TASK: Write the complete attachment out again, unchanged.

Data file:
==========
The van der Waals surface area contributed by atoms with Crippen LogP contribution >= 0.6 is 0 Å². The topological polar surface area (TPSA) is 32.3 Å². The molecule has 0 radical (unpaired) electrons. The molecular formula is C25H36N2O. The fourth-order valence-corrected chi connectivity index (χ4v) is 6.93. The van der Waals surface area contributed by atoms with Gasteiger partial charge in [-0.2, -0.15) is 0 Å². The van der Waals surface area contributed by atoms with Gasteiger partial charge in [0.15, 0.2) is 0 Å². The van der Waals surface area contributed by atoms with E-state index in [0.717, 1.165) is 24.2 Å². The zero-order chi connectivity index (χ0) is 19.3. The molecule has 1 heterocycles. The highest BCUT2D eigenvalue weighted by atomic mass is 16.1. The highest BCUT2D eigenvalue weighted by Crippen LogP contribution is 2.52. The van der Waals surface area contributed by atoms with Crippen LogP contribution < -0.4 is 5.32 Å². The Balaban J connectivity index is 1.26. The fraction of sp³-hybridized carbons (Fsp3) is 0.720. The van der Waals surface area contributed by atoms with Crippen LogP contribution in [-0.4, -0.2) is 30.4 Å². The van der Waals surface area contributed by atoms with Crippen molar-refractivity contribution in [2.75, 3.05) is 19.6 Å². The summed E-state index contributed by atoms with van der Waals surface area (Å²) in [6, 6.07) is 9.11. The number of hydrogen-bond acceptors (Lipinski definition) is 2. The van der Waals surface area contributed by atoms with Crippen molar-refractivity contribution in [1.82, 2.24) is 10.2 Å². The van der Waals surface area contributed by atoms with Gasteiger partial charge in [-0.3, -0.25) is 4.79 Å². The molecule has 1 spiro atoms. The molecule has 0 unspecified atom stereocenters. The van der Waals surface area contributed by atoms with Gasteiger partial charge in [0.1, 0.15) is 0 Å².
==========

The van der Waals surface area contributed by atoms with Crippen LogP contribution >= 0.6 is 0 Å². The topological polar surface area (TPSA) is 32.3 Å². The molecule has 0 radical (unpaired) electrons. The molecular formula is C25H36N2O. The fourth-order valence-corrected chi connectivity index (χ4v) is 6.93. The van der Waals surface area contributed by atoms with Gasteiger partial charge in [-0.2, -0.15) is 0 Å². The van der Waals surface area contributed by atoms with Gasteiger partial charge in [0.15, 0.2) is 0 Å². The van der Waals surface area contributed by atoms with E-state index in [0.717, 1.165) is 24.2 Å². The zero-order chi connectivity index (χ0) is 19.3. The molecule has 1 heterocycles. The highest BCUT2D eigenvalue weighted by atomic mass is 16.1. The highest BCUT2D eigenvalue weighted by Crippen LogP contribution is 2.52. The van der Waals surface area contributed by atoms with Crippen LogP contribution < -0.4 is 5.32 Å². The Balaban J connectivity index is 1.26. The fraction of sp³-hybridized carbons (Fsp3) is 0.720. The van der Waals surface area contributed by atoms with Crippen LogP contribution in [-0.4, -0.2) is 30.4 Å². The van der Waals surface area contributed by atoms with Crippen molar-refractivity contribution in [2.75, 3.05) is 19.6 Å². The summed E-state index contributed by atoms with van der Waals surface area (Å²) in [6, 6.07) is 9.11. The number of hydrogen-bond acceptors (Lipinski definition) is 2. The van der Waals surface area contributed by atoms with Crippen molar-refractivity contribution in [1.82, 2.24) is 10.2 Å². The van der Waals surface area contributed by atoms with Gasteiger partial charge in [-0.3, -0.25) is 4.79 Å². The molecule has 1 spiro atoms. The molecule has 0 unspecified atom stereocenters. The van der Waals surface area contributed by atoms with Gasteiger partial charge in [0.1, 0.15) is 0 Å².